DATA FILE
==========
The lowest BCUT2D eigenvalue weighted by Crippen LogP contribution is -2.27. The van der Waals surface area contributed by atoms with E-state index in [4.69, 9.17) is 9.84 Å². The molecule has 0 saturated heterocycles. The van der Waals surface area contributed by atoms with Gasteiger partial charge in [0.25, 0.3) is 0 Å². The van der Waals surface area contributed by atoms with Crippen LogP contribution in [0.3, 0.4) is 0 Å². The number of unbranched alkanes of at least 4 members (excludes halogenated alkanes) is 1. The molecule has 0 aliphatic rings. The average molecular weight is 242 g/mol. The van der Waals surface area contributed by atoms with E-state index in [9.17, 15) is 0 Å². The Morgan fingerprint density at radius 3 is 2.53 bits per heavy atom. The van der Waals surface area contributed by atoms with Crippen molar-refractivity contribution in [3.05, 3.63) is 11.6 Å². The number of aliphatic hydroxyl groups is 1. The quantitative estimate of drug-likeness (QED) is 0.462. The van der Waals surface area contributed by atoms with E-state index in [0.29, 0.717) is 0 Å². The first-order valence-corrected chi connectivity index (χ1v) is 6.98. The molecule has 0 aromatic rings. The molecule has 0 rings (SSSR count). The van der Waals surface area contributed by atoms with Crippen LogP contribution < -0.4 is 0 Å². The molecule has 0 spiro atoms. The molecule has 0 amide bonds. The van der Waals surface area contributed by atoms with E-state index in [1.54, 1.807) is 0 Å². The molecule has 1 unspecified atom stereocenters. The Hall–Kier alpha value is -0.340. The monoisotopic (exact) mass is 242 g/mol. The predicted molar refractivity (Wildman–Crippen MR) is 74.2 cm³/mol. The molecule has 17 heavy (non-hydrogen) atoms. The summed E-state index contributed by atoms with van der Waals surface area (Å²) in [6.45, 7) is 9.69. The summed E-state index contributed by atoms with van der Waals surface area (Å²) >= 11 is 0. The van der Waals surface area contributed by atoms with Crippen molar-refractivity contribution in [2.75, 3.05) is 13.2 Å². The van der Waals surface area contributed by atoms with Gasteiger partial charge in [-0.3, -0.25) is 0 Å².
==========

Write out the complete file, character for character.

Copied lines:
The lowest BCUT2D eigenvalue weighted by Crippen LogP contribution is -2.27. The van der Waals surface area contributed by atoms with E-state index in [4.69, 9.17) is 9.84 Å². The molecule has 0 saturated heterocycles. The van der Waals surface area contributed by atoms with Gasteiger partial charge in [0.25, 0.3) is 0 Å². The van der Waals surface area contributed by atoms with Crippen LogP contribution in [0.3, 0.4) is 0 Å². The number of unbranched alkanes of at least 4 members (excludes halogenated alkanes) is 1. The molecule has 0 aliphatic rings. The average molecular weight is 242 g/mol. The van der Waals surface area contributed by atoms with E-state index in [9.17, 15) is 0 Å². The Morgan fingerprint density at radius 3 is 2.53 bits per heavy atom. The van der Waals surface area contributed by atoms with Crippen molar-refractivity contribution in [3.05, 3.63) is 11.6 Å². The number of aliphatic hydroxyl groups is 1. The quantitative estimate of drug-likeness (QED) is 0.462. The van der Waals surface area contributed by atoms with E-state index in [0.29, 0.717) is 0 Å². The first-order valence-corrected chi connectivity index (χ1v) is 6.98. The molecule has 0 aromatic rings. The molecule has 0 rings (SSSR count). The van der Waals surface area contributed by atoms with Crippen LogP contribution < -0.4 is 0 Å². The molecule has 0 spiro atoms. The molecule has 0 amide bonds. The van der Waals surface area contributed by atoms with E-state index in [1.54, 1.807) is 0 Å². The molecule has 1 unspecified atom stereocenters. The Hall–Kier alpha value is -0.340. The monoisotopic (exact) mass is 242 g/mol. The predicted molar refractivity (Wildman–Crippen MR) is 74.2 cm³/mol. The molecule has 17 heavy (non-hydrogen) atoms. The summed E-state index contributed by atoms with van der Waals surface area (Å²) in [6.45, 7) is 9.69. The summed E-state index contributed by atoms with van der Waals surface area (Å²) >= 11 is 0. The van der Waals surface area contributed by atoms with Crippen molar-refractivity contribution in [2.75, 3.05) is 13.2 Å². The van der Waals surface area contributed by atoms with Gasteiger partial charge in [-0.3, -0.25) is 0 Å².